In conclusion, these passages by two early Church fathers suggest the fertile ground for further study of the Eucharist and other forms of Christian ritual as rhetorical devices.  By taking one of the least studied of the rhetorical canons, memory, and using it to analyze parts of the Eucharistic prayer, we can begin to see how easily it taps into two classical traditions of memory.  And, yet, we only scratch the surface, having only begun to consider how, in this case, rhetorical and liturgical memory reveal different understanding of the role of language to recall the past into the present or to make visible and ever present, yet invisible, truth.

 

 

 

 

 

 

 

 

 

 

 

 

 

 

 

 

 

Works Cited

Aristotle. On Memory and Reminiscence.  Cambridge, England: Cambridge University Press, 2005.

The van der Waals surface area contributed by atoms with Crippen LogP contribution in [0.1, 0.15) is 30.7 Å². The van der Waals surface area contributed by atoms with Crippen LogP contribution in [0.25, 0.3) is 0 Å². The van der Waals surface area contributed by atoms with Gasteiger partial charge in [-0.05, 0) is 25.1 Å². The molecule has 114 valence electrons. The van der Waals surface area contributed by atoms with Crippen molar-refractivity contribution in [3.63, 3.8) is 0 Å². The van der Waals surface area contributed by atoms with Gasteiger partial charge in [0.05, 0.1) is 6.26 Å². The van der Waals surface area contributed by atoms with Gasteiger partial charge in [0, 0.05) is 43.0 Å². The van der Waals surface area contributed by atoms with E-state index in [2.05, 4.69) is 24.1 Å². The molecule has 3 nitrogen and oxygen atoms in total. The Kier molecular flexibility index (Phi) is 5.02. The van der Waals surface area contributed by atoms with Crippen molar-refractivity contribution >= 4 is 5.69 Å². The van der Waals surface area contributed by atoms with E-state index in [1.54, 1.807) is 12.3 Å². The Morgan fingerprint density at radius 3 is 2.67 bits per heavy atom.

Cicero.  On the Ideal Orator.  Oxford, England: Oxford University Press, 2001.

         Rhetorica ad Herennium.  Cambridge, MA: Harvard University Press, 1954

John Chrysostom, Six Books on the Priesthood. New York, NY: St. Vladimir’s Press 1996, 100.

Germanus of Constantinople, On the Divine Liturgy, St. Vladimir’s Seminary Press, 1985.

Quintillian. The Orator’s Education. Cambridge, MA:  Loeb Classic Library, 2002.

Plato.  Phaedrus.  New York, NY: Penguin Classics, 2005.

         Protagoras and Meno.  New York, NY:  Penguin Classics,  2006.

         Timeaus and Critias.  New York, NY:  Penguin Classics, 1972.



[1] M. Todd Harper is an Associate Professor of English at Kennesaw State University. His current project examines the of language of wine tasting and food. Email: tharper@kennesaw.edu